There are so many fantastic farms across the state, and Scratch Farms certainly makes the list. Thanks so much to Ben for showing me and Senator Whitehouse around, and for taking the time to discuss how we can leverage our resources – like local farms – to protect more open space, to keep Rhode Islanders healthy and to improve our state’s economy.
When I reflect on the programs and initiatives that have had the greatest impact on our nation, the support we provide for our seniors is at the top of the list. I am so fortunate to be part of a Congressional delegation that believes in the promise we have made to American seniors through Social Security and Medicare, and we came together at the PACE Organization of Rhode Island recently to recommit ourselves to this belief that how we treat our seniors is reflective of our heart, soul and priorities as a country.
When the Social Security Act was signed into law 80 years ago, it was with the intent to provide “some measure of protection to the average citizen and to his family against the loss of a job and against poverty-stricken old age,” as President Franklin Delano Roosevelt stated at the signing ceremony. However, he also recognized that the effort was “by no means complete.” It took many years before Social Security became the program we recognize today – an essential safety net protecting our seniors, disabled workers, surviving spouses and children.
Thirty years later, when President Lyndon B. Johnson signed Medicare and Medicaid into law, it was based on the fundamental belief that access to health care should be a right afforded to all, and that no one should be forced into poverty due to their medical needs. Over the last 50 years, Medicare and Medicaid have helped America’s seniors, people with disabilities, children and young adults become more independent and financially secure. The same holds true for the millions of people who receive Social Security.
In the past, Republicans have proposed rolling back the protections afforded under these programs in the name of fiscal discipline by reducing Social Security benefits, voucherizing Medicare and block granting Medicaid. I strongly disagree with these proposals. We need to work in a bipartisan manner to improve these programs, not to play political games with the financial security, health and wellness of Rhode Islanders.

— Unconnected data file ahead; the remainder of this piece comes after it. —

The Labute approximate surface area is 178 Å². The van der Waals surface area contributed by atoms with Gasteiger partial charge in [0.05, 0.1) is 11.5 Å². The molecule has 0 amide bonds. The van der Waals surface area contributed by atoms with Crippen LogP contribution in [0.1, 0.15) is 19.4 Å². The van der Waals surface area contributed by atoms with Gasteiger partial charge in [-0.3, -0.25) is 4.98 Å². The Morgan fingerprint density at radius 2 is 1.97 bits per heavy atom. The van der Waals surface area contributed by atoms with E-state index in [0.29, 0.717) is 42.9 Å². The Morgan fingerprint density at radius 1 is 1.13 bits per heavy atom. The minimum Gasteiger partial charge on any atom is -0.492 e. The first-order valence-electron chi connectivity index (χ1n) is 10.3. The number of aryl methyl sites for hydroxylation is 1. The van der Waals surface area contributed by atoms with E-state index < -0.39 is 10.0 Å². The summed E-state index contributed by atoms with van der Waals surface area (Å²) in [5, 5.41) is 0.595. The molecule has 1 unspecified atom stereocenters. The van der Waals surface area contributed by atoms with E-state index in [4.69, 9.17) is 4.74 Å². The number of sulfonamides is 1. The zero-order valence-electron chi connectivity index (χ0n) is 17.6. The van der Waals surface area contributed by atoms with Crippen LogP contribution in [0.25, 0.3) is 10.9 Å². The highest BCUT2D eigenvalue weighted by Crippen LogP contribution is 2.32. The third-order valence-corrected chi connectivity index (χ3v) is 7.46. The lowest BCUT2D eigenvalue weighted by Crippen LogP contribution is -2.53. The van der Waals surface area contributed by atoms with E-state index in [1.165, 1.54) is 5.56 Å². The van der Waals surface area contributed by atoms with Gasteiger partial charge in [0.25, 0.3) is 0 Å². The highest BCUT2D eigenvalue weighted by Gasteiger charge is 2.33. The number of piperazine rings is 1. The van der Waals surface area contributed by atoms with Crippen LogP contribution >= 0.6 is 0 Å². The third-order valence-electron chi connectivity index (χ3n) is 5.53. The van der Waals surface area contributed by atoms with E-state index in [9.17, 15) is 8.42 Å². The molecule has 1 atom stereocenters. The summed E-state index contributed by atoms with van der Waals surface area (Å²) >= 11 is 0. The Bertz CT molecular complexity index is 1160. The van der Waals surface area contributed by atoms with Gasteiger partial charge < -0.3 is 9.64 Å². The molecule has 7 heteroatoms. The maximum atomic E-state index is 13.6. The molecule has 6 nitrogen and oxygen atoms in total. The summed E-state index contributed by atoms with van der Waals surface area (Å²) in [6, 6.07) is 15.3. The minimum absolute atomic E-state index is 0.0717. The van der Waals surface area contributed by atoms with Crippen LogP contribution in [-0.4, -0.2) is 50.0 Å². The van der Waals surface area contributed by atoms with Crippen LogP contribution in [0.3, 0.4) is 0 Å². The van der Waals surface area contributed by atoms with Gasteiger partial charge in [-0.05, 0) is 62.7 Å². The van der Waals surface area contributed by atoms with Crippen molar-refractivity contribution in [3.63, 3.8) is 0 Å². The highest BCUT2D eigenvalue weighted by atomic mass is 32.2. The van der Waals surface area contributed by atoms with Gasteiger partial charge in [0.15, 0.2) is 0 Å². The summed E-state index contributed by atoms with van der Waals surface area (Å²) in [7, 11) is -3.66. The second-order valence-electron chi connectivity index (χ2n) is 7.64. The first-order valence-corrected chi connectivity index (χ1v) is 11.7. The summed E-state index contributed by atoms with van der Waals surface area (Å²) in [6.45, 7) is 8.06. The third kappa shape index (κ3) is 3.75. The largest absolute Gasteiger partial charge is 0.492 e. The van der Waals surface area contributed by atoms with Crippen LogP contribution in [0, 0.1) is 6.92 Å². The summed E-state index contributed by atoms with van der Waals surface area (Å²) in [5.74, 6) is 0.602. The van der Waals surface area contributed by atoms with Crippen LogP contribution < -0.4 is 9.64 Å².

These programs represent a promise of basic financial security – a means to lift millions out of abject poverty – and it is a promise we must keep.
Sister Ann’s Legacy
There have been a lot of words used to describe Sister Ann Keefe and the impact she left on Rhode Island. Hero. Advocate. Saint. Champion. Activist.
And friend. A fearless, unwavering friend to all Rhode Islanders.
Sister Ann dedicated her life to public service, not just in the church, but also as a civil rights and social justice activist who was committed to reducing poverty and violence in Providence. When Sister Ann spoke, people listened, and it was with great sadness that we all learned of her passing in January.
She left us too soon, but in her 62 years on this Earth, Ann Keefe left a legacy that will never be forgotten. She touched the lives of countless individuals in her service to Rhode Island, and I was so proud and humbled to be a part of the Elmwood Post Office dedication ceremony in remembrance of her tireless efforts. The Congressional delegation was united in our support for this memorial, and we were led by my friend and colleague David Cicilline, who introduced the bill and saw it through the legislative process. The designation of this building as the “Sister Ann Keefe Post Office” is yet another demonstration of the lasting mark Sister Ann’s generosity, compassion, and fearless advocacy for social justice has made on the state of Rhode Island. She was a true public servant, speaking for those who had no voice and working relentlessly to assist the disadvantaged. In her more than 33 years of service as a Sister of Saint Joseph, Sister Ann worked to address the many challenges facing Providence.
No feat was too great; Sister Ann knew how to roll up her sleeves and get the job done, bringing a patient, faithful voice to issues affecting the most vulnerable among us. Her spirit was contagious, galvanizing people from all over Rhode Island to come together for social and economic justice. Sister Ann’s legacy endures through the many lives she touched and the dozens of initiatives and organizations she founded, including the Institute for the Study and Practice of Nonviolence, Providence CityArts for Youth, AIDS Care Ocean State, and the Providence Human Relations Commission. These programs continue to serve those in need and make our communities stronger.